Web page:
24 Labour bills out of 47. I’d say your odds are good. But beware the Green ballot mojo!

  3. Idiot/Savant says:

    I don’t know the details, but just from the title Keith’s bill looks like a damn good idea.

  4. Richard says:

    Why? I’d say that the pecuniary interest of Judges is nobody’s business but their own.

  5. I’m guessing it’s a response to the Supreme Judge’s circumstances that are currently under investigation…

    I don’t have a problem with all MP’s, Councillors and Judges registering their pecuniary interests in a publicly searchable database…

    Just like all lobbiests visits to Parliament – to who and why – should be in a publicly searchable database…

  6. Idiot/Savant says:

    Richard: given we have a judge currently before a Judicial Conduct Tribunal over conflicts of interest, I’d say your assertion has been decisively empirically disproved. We need to know about such interests for the same reason we need to know about the interests of MPs: to prevent conflicts and corruption. We can’t just trust people in positions of power to behave properly – we have to make them prove that they are.

  7. bryce says:

    +1 Jeremy.

    Judges need to be beyond reproach. A database of their interests can only be a good thing. the best i can say for the current matter is it might finally give some clarity on judicial review. Or it might not.

    I may be allergic to number 15. That’s all I’m saying.

  8. Tracey says:

    I also think Judges should declare pecuniary interest. There are too many organisations serving the public interest whose almost sole determinant of conflict of interest is those pout forward at the act of the person with the conflict. If someone doesnt declare a conflict of interest then no one investigates, if you get my drift.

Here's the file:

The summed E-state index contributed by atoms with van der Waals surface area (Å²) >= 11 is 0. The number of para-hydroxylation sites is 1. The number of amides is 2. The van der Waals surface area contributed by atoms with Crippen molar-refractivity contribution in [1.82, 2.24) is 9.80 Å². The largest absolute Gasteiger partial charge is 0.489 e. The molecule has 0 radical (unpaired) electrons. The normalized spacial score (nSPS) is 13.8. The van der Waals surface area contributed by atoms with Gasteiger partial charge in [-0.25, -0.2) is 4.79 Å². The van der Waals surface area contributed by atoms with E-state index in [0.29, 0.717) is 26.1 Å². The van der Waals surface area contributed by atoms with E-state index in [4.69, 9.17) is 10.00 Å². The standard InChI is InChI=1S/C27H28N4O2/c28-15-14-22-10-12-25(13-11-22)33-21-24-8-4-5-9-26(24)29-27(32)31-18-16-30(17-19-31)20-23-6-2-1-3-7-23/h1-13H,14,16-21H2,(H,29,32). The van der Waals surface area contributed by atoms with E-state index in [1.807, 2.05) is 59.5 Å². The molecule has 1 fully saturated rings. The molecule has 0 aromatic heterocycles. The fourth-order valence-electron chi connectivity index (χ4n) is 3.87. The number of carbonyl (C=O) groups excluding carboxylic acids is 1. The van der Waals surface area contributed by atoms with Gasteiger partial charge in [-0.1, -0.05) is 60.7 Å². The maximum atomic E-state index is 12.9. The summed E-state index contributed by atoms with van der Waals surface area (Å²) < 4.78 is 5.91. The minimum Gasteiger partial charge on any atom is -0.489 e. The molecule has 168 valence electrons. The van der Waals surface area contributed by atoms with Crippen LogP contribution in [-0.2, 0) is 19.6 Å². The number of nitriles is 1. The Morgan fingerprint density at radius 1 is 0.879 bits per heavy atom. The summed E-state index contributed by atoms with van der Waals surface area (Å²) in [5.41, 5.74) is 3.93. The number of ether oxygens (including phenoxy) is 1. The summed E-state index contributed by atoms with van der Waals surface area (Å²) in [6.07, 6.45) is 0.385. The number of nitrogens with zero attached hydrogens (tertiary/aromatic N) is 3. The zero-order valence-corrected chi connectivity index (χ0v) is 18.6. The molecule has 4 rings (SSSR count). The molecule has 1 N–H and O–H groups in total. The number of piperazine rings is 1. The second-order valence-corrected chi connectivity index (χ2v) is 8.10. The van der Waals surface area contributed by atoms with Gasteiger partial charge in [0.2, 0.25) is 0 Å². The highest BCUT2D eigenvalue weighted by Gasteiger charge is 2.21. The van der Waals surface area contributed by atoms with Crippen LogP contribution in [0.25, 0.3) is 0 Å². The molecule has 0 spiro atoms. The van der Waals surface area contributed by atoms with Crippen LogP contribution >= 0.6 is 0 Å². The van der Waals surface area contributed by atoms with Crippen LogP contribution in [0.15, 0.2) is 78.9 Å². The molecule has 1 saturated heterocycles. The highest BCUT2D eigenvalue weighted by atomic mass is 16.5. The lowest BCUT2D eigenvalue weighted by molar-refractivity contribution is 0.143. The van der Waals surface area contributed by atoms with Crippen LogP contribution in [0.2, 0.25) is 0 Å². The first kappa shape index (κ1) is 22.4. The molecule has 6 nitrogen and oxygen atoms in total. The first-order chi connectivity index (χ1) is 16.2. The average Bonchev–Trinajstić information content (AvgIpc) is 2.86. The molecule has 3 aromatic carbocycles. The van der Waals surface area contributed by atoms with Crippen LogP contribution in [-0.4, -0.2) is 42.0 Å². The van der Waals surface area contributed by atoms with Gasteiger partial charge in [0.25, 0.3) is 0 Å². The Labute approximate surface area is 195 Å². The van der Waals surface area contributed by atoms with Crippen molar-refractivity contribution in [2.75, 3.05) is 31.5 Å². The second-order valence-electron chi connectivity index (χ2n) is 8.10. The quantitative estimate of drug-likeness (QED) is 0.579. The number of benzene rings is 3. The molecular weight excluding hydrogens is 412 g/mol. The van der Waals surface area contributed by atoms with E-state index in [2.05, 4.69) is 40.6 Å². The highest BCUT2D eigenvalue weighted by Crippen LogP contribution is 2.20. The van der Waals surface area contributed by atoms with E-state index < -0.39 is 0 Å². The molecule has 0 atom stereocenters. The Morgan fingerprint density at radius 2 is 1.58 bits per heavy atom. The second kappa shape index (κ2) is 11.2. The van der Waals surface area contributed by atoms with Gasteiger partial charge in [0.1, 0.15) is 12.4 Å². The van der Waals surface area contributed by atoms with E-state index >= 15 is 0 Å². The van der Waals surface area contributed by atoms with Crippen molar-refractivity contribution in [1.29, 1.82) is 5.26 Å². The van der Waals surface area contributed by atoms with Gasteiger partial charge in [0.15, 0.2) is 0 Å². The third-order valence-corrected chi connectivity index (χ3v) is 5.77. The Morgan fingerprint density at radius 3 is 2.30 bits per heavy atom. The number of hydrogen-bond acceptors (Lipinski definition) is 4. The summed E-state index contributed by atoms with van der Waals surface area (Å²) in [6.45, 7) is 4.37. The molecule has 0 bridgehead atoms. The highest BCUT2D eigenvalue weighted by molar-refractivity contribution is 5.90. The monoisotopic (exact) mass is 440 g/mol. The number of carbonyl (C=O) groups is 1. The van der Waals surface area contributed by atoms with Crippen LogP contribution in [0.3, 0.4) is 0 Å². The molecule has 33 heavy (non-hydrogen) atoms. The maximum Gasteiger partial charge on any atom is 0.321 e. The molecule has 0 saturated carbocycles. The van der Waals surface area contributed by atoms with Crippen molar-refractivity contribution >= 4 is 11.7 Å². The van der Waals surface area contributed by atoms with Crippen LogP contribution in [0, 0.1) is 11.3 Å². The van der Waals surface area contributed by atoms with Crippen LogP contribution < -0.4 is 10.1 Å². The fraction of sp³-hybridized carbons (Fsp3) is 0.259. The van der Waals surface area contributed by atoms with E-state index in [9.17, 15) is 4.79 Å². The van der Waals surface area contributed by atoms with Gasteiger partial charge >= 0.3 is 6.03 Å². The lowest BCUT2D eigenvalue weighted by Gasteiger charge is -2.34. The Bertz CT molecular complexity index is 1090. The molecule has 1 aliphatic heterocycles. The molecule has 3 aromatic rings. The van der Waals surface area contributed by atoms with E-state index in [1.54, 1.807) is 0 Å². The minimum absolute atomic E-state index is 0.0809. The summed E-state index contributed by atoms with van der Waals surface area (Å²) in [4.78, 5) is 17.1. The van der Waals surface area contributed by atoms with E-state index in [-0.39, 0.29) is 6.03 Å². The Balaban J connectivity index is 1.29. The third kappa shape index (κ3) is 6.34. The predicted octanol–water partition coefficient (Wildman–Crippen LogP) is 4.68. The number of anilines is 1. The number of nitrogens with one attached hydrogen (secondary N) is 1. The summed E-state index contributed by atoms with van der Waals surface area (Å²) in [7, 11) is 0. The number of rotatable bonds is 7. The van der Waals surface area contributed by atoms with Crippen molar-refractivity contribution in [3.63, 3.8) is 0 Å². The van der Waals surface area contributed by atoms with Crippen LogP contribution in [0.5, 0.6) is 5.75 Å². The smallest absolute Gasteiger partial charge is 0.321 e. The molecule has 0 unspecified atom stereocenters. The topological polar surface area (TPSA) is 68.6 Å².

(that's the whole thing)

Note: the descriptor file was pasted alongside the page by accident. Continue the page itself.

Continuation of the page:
9. Richard says:

    S–t! If we can’t trust Judges who can we trust! I certainly don’t put Judges in the same category as some of the other occupations you mention. If the Judge currently under investigation is found to have erred, he will be dealt with according to the law. But one supposed bad apple is no reason to expose the PRIVATE business of anyone to public scrutiny. It is none of your business.

  10. Idiot/Savant says:

    Animal Welfare (Treatment of Animals) Amendment Bill (Kevin Hague)
    Shop Trading Hours Act Repeal (Waitaki Easter Trading) Amendment Bill (Jacqui Dean)
    Human Rights (Disability Commissioner) Amendment Bill (Catherine Delahunty)

    The Green ballot mojo wins again

  11. Richard says:

    Anyway, all they have to do is put any pecuniary interests into a blind trust. (There we go, back to trusts again.)

  12. Idiot/Savant says:

    Richard: they hold a public office. Whether they are conflicted is absolutely our business. Anyone who wants to keep their financial affairs secret cannot hold such a position. It is that simple.

  13. Tracey says:

    Yet, we do that with our elected figures Richard, but not those who determine multi million dollar issues, take one company’s word over another, decide on lines in the sand for IRD, lines in the sand for all kinds of different groups and industries and individuals.

    They have a register just like our elected officials. The Judges are there to oversee fairness, justice and seperation of powers from the Legislature. We dont know one is bad, or how many, because we have been prepared to accet they are all honest and beyond repproach.

    It’s some rarefied air Judges are breathing, and many come from rarefied backgrounds and they are human.

  14. Idiot/Savant says:

    Richard: I think John Key shows that we can’t trust people’s word that such trusts are truly blind. There’s probably a mechanism to handle that (licensed providers or somesuch), but simply trusting people that they’re not going to look isn’t it.

  15. Richard says:

    What I don’t like about modern politics and business is we are becoming a nation of people with a lack of trust in each other. The NZ of past governments was never like this. Business could be done with the shake of a hand and problems were rare. Greed and power seem to have destroyed this, and I blame all past governments. Sometimes I think we should start again.